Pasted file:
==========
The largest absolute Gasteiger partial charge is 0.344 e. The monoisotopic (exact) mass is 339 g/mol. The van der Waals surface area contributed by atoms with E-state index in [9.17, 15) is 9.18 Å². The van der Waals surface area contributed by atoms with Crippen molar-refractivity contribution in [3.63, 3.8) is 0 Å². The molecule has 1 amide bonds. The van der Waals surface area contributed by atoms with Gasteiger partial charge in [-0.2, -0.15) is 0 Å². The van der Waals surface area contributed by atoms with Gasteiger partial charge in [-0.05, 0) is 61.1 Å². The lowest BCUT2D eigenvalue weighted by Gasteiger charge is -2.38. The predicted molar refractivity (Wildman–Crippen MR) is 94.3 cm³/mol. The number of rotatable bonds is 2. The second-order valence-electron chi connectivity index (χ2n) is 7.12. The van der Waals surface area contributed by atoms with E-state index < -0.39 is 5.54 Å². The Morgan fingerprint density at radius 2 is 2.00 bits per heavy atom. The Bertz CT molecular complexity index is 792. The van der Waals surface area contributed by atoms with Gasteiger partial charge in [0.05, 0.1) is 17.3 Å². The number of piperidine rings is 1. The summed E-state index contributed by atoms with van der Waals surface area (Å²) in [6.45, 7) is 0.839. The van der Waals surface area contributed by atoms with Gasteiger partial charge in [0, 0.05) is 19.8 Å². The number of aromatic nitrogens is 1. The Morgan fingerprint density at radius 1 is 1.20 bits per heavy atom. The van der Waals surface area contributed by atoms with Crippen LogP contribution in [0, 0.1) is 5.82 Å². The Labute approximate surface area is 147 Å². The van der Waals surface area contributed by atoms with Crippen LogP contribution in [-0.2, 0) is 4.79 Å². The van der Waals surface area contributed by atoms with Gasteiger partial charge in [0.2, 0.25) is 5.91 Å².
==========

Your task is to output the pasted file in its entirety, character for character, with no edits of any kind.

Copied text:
The largest absolute Gasteiger partial charge is 0.344 e. The monoisotopic (exact) mass is 339 g/mol. The van der Waals surface area contributed by atoms with E-state index in [9.17, 15) is 9.18 Å². The van der Waals surface area contributed by atoms with Crippen molar-refractivity contribution in [3.63, 3.8) is 0 Å². The molecule has 1 amide bonds. The van der Waals surface area contributed by atoms with Gasteiger partial charge in [-0.2, -0.15) is 0 Å². The van der Waals surface area contributed by atoms with Gasteiger partial charge in [-0.05, 0) is 61.1 Å². The lowest BCUT2D eigenvalue weighted by Gasteiger charge is -2.38. The predicted molar refractivity (Wildman–Crippen MR) is 94.3 cm³/mol. The number of rotatable bonds is 2. The second-order valence-electron chi connectivity index (χ2n) is 7.12. The van der Waals surface area contributed by atoms with E-state index < -0.39 is 5.54 Å². The Morgan fingerprint density at radius 2 is 2.00 bits per heavy atom. The Bertz CT molecular complexity index is 792. The van der Waals surface area contributed by atoms with Gasteiger partial charge in [0.05, 0.1) is 17.3 Å². The number of piperidine rings is 1. The summed E-state index contributed by atoms with van der Waals surface area (Å²) in [6.45, 7) is 0.839. The van der Waals surface area contributed by atoms with Gasteiger partial charge in [0, 0.05) is 19.8 Å². The number of aromatic nitrogens is 1. The Morgan fingerprint density at radius 1 is 1.20 bits per heavy atom. The van der Waals surface area contributed by atoms with Crippen LogP contribution in [0, 0.1) is 5.82 Å². The Labute approximate surface area is 147 Å². The van der Waals surface area contributed by atoms with Crippen LogP contribution in [-0.2, 0) is 4.79 Å². The van der Waals surface area contributed by atoms with Gasteiger partial charge in [0.2, 0.25) is 5.91 Å².